The Obama administration has announced some changes to the visa waiver program, which allows travelers from some 38 countries including France, Belgium and other European countries, to come to the U.S. without a visa.
The White House announced several steps, including attempting better tracking of past travel, fines for airlines that don’t verify passport data, assisting other countries on the screening of refugees and with border security.
It is also promising reports to the president in two months from the State Department and the FBI about how to include better fingerprinting and photographing, as well as an evaluation of the state of intelligence coordination between the U.S. and its allies.
The visa waiver program has come under scrutiny in the wake of the Paris attacks as a possible security gap — the idea being that Europeans, for example, who’ve gone to Syria to train with ISIS could then easily slip into the U.S. because of this program. Lawmakers on Capitol Hill are working on legislation aimed at tightening the program.
See below for some steps the administration is taking unilaterally, per a White House release. The White House has also indicated it is working with Congress on further changes:
“New Changes Announced Today
“Given the terrorist attacks in Paris and the ongoing threat posed by foreign terrorist fighters, the United States is aggressively strengthening its Visa Waiver Program and bolstering our relationships with VWP partners by immediately moving forward on the following administrative actions:
“· DHS will immediately take steps to modify its Electronic System for Travel Authorization (ESTA) applications to capture information from VWP travelers regarding any past travel to countries constituting a terrorist safe haven. The Director of National Intelligence, in coordination with the Secretary of Homeland Security, will identify and regularly review these countries so that traveler risk assessments can be made on the most up-to-date information.
“· The Department of Homeland Security, in consultation with the Secretary of State and other appropriate agencies will accelerate its review process for VWP partner countries and within 60 days, will provide a full report to the President:
“· Identifying possible pilot programs designed to assess the collection and use of biometrics (fingerprints and/or photographs) in the VWP to effectively increase security; and
“· Identifying any countries that are deficient in key areas of cooperation, along with recommended options to engender compliance using a range of penalties and incentives available under his current authority including the more frequent submission of ESTAs and/or the suspension of ESTA issuances (new and/or renewals) for citizens of countries that fail to meet key metrics.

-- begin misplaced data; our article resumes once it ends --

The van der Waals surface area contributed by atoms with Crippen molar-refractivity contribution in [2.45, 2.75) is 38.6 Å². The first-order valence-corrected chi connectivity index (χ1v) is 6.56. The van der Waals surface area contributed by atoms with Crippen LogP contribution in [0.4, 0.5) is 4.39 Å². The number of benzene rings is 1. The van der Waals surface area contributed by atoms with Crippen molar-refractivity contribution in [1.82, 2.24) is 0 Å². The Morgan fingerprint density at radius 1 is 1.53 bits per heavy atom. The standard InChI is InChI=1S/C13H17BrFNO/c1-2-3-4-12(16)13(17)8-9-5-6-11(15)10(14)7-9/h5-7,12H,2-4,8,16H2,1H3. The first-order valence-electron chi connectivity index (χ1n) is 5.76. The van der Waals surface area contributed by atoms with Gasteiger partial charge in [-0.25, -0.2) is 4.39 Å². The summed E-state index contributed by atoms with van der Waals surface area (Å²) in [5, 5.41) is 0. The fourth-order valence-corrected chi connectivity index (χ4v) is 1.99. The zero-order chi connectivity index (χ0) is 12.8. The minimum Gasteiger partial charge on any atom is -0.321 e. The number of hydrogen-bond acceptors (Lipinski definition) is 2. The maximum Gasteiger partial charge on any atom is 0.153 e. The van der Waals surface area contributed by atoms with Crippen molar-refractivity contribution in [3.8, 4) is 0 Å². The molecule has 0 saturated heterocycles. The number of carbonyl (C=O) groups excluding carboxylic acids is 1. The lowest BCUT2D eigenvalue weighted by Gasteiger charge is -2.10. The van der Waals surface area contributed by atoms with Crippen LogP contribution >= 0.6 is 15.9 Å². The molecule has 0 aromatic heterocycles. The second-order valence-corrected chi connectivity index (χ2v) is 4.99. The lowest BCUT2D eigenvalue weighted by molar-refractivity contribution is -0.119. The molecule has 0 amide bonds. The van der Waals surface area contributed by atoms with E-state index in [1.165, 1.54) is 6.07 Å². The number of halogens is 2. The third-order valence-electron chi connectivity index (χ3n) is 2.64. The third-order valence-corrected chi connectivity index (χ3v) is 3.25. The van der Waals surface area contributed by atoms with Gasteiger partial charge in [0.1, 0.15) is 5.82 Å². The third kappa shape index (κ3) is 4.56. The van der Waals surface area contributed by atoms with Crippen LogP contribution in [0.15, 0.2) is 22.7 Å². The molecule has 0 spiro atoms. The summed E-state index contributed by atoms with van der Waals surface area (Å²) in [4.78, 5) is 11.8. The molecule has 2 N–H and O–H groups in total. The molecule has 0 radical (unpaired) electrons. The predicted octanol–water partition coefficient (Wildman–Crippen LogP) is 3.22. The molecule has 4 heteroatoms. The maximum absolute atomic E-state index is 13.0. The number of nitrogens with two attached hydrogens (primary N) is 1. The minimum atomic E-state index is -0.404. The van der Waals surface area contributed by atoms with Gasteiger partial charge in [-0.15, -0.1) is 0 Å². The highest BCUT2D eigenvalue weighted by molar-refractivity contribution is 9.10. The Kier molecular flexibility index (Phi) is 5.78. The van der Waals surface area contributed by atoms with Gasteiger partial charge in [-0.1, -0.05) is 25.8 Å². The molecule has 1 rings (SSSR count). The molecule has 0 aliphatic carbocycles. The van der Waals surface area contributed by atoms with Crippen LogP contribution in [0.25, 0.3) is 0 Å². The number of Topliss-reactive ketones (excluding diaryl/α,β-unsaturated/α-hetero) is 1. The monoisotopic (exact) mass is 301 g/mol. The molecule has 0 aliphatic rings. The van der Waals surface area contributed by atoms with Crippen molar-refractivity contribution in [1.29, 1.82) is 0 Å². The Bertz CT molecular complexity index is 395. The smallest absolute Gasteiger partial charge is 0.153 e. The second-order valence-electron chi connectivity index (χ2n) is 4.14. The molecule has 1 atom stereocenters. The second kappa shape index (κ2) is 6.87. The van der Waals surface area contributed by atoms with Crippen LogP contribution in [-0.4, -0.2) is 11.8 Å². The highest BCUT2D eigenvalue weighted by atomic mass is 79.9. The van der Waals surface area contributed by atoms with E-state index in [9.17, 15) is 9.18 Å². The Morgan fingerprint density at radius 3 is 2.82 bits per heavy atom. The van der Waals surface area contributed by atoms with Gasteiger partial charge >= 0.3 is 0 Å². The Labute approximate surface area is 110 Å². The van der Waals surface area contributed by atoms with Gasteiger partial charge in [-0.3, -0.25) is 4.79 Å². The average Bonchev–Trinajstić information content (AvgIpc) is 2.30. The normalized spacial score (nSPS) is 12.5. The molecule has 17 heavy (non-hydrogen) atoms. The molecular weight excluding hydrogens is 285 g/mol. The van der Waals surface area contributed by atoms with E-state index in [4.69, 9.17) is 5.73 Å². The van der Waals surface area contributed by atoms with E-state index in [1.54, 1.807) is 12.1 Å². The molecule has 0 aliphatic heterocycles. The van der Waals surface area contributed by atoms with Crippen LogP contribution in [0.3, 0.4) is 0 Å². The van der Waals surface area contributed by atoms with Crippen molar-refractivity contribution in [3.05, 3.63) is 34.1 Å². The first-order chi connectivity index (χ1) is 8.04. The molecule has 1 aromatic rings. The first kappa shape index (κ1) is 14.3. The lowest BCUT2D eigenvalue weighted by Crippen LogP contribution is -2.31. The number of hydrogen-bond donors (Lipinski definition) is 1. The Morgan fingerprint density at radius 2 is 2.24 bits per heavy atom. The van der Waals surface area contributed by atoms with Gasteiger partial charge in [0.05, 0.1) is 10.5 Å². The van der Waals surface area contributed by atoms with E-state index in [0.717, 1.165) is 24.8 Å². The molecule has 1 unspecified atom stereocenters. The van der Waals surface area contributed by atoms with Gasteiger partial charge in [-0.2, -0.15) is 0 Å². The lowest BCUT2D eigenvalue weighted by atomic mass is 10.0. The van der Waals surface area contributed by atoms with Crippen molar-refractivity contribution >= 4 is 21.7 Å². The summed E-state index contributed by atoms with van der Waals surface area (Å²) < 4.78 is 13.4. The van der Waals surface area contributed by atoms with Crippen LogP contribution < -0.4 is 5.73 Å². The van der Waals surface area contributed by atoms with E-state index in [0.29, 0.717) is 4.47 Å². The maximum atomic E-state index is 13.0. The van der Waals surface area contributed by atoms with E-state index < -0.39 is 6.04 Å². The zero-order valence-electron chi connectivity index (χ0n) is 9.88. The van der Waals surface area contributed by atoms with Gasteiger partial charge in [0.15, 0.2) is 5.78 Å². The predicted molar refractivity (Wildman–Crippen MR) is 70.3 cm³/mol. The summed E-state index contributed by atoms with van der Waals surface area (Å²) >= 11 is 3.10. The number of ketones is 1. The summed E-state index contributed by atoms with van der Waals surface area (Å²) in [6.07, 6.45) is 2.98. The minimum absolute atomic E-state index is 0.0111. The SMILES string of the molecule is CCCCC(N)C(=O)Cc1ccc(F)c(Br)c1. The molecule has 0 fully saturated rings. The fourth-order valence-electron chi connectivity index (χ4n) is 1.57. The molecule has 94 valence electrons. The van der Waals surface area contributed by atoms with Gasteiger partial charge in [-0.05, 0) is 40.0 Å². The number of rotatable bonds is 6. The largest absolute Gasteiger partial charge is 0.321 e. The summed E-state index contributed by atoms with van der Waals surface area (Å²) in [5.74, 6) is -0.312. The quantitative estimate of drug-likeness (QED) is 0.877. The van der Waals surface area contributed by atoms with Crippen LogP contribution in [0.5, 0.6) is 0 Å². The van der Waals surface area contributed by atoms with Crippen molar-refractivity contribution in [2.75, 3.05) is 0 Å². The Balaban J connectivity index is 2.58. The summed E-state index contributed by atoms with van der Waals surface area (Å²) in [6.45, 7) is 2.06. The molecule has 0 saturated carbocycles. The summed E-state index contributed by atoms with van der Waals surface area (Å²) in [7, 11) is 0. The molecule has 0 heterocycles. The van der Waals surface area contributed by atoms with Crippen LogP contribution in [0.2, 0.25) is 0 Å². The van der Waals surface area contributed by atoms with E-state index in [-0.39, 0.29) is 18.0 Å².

“· The Director of the Federal Bureau of Investigation will evaluate the terrorism information sharing that occurs between the United States and VWP countries, in consultation with the Director of National Intelligence and the Secretaries of State and Homeland Security, and provide a report to the President of the United States within 60 days identifying options to mitigate any deficiencies.
“· DHS will offer assistance to countries to better facilitate terrorism information sharing, specifically to include biometric pilots. For example, DHS and the Terrorist Screening Center will assist all interested VWP countries in screening refugees or asylum seekers, including through the application of extensive terrorism information already provided to VWP members and through piloting capability for conducting near real time biometric checks.
“· The Secretaries of DHS, State, and Commerce will promote the Global Entry program among VWP partners to further expand this trusted traveler program, which includes biometrics.
“· The Secretary of Homeland Security will work with Congress to seek authority to increase Advance Passenger Information System (APIS) fines from $5,000 to $50,000 for air carriers that fail to verify a traveler’s passport data.
“· The Departments of Homeland Security and State, the Federal Bureau of Investigation, and U.S. intelligence community elements will deploy Foreign Fighter Surge Teams to work with countries to counter terrorist travel.
“· The Departments of Homeland Security and State will encourage and provide assistance as needed to enhance border security and legislation related to FTFs of our partner countries, and encourage more robust information sharing, better use of shared information, and more effective and efficient coordination between our partners.”